Every day more electronic devices are being connected to centralized networks for the purpose of data collection and analysis. These products range from industrial sensors used to monitor a factory process, an intelligent fire detection system or a home Wi-Fi®-connected thermostat or video doorbell, even my BBQ thermometer connects to the internet.
In many cases, the desire to add connectivity has been around for some time. However, the complexity and often the cost of hardware made this a significant challenge. Today, it is now becoming a viable option due to the availability of easier to use and cost-effective wireless connectivity modules and IC’s. An important trend that is developing with these connected nodes is the need for higher performance and localized data processing. Let’s consider a wireless glass breakage detector. Here we would capture an audio signature with a microphone or vibration sensor, the signal then passes through an analog chain typically ending with an analog-to-digital converter (ADC). We then have a couple of options: We can either transmit the entire captured data set to a central hub for signal processing or we can carry out the data processing locally. This signal processing would typically include digital filtering and frequency-based signal analysis to determine whether the input signal is a valid trigger or not.
While technology exists today to process this audio data locally, the current solutions tend towards high-performance multi-chip implementations that increase system complexity, cost and more importantly energy consumption. Such a detector would typically be expected to have a multi-year battery life, which would need either a very-low-power system, or a very large battery. Rechargeable batteries are of course an option, but this leads to the challenge of ensuring there is sufficient access to allow intermittent recharging or that there is a permanent power supply available to recharge the batteries.
Figure 1 Simplified LEA block diagram
These types of applications are one of the key reasons that we developed the MSP430™ microcontroller’s (MCU) - low energy accelerator or LEA for short. The LEA module is a fixed function vector math engine that is hosted within various MSP430 devices. The LEA module performs signal processing, matrix multiplications and other operations that normally take large amounts of time and energy to calculate during application runtime.
Operating without any central processing unit (CPU) interventions, the LEA module is essentially a low-power co-processor that performs operations and triggers an interrupt when the requested function has been completed. It can operate either concurrently to the main CPU, allowing multiple tasks to be completed in parallel, or it can operate while the CPU is in a low-power sleep mode, triggering an interrupt once the specified task has been completed.
The LEA module operates with a pre-defined set of commands, each of which is highly optimized for maximum performance with minimum energy usage. These commands are made easy to use through the use of the MSP DSP Library, a library of over 50 dedicated functions that are built and specifically optimized for MSP430 MCUs to enable signal processing functions of the programmers choosing. When the LEA module is available on a device, the compiler will automatically use it to optimize performance beyond the MSP430 MCU C-code optimization techniques that have already been implemented. We have created a new Filtering and Signal Processing TI Design reference design that enables the user to see just how significant the improvement in processing speed is over non-LEA module-enabled MCU’s. This TI Design reference design is based on the new MSP-EXP430FR5994 MCU LaunchPad™ development kit. This kit includes a built-in programming and debugging interface, EnergyTrace++ technology to help developers optimize their code for the greatest energy efficiency, user LED’s & push buttons and 40 pin headers to allow the LaunchPad kit to be used with a wide variety of compatible BoosterPack™ plug-in modules. You can find out more about the LaunchPad kit and BoosterPack ecosystem here.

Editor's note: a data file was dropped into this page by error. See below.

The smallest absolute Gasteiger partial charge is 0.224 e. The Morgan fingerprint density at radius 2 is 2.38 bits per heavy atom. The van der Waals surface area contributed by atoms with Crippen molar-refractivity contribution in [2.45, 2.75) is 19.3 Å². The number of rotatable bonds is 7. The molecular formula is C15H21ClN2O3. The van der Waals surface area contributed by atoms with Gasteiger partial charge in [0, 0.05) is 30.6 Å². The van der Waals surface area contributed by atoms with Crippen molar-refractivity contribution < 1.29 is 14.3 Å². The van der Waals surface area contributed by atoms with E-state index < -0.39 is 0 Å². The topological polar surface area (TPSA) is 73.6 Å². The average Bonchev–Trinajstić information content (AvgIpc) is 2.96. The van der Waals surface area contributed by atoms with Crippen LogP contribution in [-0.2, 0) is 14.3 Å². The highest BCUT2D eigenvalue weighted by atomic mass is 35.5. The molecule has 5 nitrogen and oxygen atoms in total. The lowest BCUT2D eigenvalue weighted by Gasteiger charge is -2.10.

Figure 2 Comparison of MSP430 MCU with and without LEA
To further help developers to understand the added performance that the LEA module can bring, we have released a new Benchmarking the Signal Processing Capabilities of the Low-Energy Accelerator application note. This application note covers the performance of the advanced signal processing while maintaining the ultra-low-power consumption on a 16-bit MSP430™ FRAM MCU in comparison to an ARM® Cortex®-M0+ based MCU.
The first devices to include the new LEA module are the MSP430FR5994 MCUs. This is the latest in a long line of 16-bit ultra-low-power microcontrollers, featuring 256 KB of ferroelectric random access memory (FRAM), 8-KB of shared SRAM, a breadth of analog peripherals, and the LEA vector math accelerator module. Offering very-low active power consumption of around 120uA / MHz and RTC modes below 500nA’s, the LEA module is a great peripheral for bringing an increase in processing performance, without the usual corresponding increase in energy consumption.
Figure 3 MSP430FR5994 Block Diagram
The MSP430FR5994 device also includes a 12-bit 200K sample ADC, a 16-channel analog comparator, AES256 hardware accelerator, up to eight serial ports in a combination of UART, SPI and I2C, a real-time clock with alarms and calendar.
In conclusion, if your current or future embedded design has a need to incorporate FFT’s, FIR’s, IIR’s or other vector processing tasks whilst maintaining low current consumption then the LEA module might be the peripheral you have been looking for. Operating at ~67uA / MHz, it is more energy efficient than simply clocking an MCU at 10’s of MHz’s to achieve the same throughput.
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